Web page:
More Congressional Candidates Support Drug Policy Reform Than Ever Before <br> Vast Majority of Responses Indicate Increasing Political Interest in Changing our Nation
This year's election season is shaping up to be one of the most important ever for drug policy reform advocates. With more than 46 statewide reforms enacted in 2001 alone and additional initiatives on ballots across the country, politicians are getting the message that Americans are fed up with the War on Drugs.
To that end, the Drug Policy Alliance Network compiled a nine-question survey to gauge federal candidate's opinions on drug policy issues. This questionnaire was sent to every major party candidate in the country. The vast majority of responses received were boldly supportive of drug policy reform issues, potentially indicating a new trend in support for policy reform.
"More and more politicians are willing to 'come out of the closet' for drug policy reform," said Bill McColl, Director of National Affairs for the Drug Policy Alliance Network. "For the first time, voters will actually be able to make an informed decision based solely on a candidate's opinions on drug policy."
Some incumbents who have been supportive of drug policy reform issues in the past and answered the survey include:
Other interesting responding candidates to note include:
In Florida, Jan Schneider is facing the controversial election hopes of Katherine Harris (R-FL)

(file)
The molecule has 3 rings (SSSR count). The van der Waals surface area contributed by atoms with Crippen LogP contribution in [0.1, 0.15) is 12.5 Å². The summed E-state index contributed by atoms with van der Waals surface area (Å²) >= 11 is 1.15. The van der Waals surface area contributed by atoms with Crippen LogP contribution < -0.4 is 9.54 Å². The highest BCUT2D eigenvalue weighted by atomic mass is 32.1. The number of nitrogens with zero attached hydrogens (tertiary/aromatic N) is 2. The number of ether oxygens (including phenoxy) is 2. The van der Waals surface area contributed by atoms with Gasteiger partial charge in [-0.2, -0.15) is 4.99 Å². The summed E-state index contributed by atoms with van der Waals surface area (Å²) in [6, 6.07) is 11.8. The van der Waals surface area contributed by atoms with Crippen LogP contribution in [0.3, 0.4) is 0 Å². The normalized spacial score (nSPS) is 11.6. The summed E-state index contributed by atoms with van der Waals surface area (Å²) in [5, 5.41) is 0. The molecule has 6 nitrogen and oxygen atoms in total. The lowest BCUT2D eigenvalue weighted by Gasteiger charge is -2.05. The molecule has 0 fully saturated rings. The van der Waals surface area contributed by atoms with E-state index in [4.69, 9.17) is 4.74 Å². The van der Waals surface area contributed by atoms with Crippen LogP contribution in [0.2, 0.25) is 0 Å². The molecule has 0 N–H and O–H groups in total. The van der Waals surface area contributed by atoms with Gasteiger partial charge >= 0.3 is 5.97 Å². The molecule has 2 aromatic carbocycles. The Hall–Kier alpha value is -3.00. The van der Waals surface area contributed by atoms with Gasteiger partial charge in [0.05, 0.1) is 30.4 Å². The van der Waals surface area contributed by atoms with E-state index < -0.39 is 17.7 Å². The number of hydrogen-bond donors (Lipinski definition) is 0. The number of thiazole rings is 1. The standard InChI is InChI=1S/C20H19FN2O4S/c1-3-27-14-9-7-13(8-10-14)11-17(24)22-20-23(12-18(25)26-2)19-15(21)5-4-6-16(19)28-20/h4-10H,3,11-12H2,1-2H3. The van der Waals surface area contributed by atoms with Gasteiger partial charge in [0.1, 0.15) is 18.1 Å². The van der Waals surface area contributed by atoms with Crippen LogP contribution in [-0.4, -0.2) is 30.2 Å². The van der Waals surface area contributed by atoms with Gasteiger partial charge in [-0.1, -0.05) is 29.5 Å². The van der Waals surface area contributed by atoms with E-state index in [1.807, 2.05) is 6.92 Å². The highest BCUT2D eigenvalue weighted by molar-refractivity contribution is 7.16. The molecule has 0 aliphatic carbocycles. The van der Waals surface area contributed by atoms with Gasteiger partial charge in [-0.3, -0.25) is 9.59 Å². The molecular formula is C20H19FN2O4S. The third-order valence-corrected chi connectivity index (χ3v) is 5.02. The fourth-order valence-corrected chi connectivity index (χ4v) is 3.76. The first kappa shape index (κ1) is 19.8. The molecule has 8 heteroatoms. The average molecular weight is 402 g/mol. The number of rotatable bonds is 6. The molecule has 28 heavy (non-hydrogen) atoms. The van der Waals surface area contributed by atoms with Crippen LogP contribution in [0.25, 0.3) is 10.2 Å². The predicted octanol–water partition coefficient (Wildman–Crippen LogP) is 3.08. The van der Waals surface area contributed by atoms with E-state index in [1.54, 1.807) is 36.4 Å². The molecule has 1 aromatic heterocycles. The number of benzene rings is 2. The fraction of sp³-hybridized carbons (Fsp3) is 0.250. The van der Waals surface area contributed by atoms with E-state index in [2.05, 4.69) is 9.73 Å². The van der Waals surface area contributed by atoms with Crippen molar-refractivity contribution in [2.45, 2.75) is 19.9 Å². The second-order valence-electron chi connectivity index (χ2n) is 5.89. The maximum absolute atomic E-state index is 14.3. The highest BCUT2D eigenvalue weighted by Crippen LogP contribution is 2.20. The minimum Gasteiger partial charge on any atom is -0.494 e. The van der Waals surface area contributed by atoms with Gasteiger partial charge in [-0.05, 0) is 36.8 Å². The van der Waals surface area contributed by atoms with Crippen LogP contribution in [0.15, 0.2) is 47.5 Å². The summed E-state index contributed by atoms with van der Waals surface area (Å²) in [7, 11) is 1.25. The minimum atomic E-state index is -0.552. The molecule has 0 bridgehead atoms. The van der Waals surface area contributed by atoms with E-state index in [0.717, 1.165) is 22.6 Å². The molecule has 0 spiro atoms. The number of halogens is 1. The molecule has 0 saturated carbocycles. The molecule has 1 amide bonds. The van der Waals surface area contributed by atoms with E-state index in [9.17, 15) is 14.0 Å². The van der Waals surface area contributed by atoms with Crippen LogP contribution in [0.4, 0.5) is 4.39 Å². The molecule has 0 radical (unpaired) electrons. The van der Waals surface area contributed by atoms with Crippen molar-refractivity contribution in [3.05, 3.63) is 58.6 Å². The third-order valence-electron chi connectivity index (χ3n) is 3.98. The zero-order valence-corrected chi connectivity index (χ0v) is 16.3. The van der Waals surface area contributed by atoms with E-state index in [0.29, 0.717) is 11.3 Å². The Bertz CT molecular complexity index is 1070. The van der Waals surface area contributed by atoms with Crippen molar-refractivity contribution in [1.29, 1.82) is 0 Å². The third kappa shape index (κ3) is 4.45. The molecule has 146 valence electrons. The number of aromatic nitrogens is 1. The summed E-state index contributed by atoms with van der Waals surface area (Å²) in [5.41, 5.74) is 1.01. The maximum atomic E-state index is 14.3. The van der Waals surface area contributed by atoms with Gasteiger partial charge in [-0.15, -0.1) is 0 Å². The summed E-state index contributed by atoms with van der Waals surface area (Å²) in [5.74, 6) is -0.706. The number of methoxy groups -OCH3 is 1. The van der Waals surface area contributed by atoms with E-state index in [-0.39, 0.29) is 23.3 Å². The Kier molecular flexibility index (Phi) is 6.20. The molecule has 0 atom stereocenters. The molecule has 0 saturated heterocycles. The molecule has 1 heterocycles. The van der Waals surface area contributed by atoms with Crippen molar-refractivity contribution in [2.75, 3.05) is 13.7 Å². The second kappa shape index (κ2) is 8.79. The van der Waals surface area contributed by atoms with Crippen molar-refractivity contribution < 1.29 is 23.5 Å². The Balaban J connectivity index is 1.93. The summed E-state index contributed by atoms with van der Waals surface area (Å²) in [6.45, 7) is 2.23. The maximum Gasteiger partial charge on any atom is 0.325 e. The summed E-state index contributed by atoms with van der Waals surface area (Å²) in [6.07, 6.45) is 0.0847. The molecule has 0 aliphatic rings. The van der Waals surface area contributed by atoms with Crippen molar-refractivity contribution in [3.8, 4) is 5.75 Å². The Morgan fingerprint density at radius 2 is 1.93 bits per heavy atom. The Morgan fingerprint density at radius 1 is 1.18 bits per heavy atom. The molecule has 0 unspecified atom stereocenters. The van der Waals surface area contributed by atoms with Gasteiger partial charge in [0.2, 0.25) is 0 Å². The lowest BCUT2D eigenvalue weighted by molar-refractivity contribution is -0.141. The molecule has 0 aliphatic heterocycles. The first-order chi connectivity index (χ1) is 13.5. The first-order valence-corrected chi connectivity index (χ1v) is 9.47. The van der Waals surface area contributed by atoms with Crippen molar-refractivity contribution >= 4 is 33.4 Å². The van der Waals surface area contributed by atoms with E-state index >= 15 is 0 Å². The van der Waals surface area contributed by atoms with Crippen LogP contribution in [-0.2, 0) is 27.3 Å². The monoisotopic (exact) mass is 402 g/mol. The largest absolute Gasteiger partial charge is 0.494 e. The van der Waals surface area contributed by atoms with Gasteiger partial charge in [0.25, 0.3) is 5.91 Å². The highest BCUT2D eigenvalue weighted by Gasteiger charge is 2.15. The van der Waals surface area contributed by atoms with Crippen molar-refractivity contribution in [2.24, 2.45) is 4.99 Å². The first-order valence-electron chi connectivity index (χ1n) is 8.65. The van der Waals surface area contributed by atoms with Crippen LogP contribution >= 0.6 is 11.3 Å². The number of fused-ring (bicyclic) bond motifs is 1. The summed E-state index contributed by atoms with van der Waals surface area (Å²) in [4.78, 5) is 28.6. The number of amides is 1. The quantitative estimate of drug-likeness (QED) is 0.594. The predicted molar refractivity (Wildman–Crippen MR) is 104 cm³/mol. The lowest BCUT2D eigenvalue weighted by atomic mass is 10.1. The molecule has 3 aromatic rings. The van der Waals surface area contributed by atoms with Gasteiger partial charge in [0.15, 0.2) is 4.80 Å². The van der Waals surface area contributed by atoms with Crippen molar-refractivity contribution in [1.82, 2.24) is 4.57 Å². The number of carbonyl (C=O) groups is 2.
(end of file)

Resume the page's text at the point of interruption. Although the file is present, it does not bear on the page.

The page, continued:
In Texas, "Pro Life, Pro Gun, Pro Tax Cuts," candidate Pat Ahumada (R) is also pro-drug policy reform
In Pennsylvania, Bill Choby, author and founding member of the Republican National Committee, is markedly supportive of several of the questions asked.
In some states, voters will be asked to choose between two candidates who are competitively supportive of drug law reform. For example, in California's 8th District, sympathetic Nancy Pelosi will be facing the Deputy Attorney General and general council for the Log Cabin Republicans, Mike German, an ardent supporter of medical marijuana
Despite receiving more responses than many other non-profit organizations engaged in similar projects, organizers still feel that far too many federal candidates failed to answer the survey. A nationwide action alert designed to motivate constituents to contact their Congressional candidates proved to be quite effective in enticing many federal candidates to answer, making this not only an immense organizational effort, but also a grassroots political campaign that has never been attempted on this scale in the past.
"Our mission is to help inform Americans about the harms of our current drug policies. Armed with this voter information, the millions of reformers and harm reduction advocates have a real opportunity to make a difference on November 5," explained McColl.
Candidates are still encouraged to return their responses so that we can further gauge the potential opportunities 108th Congress may have to offer. Federal candidates interested in answering the questionnaire can contact Voter Project Coordinator, Christopher Mulligan at (202)216-0035 x 201 or by email at firstname.lastname@example.org
The responses to this important voter guide can be found at: http://actioncenter.drugpolicy.org/voterguide.html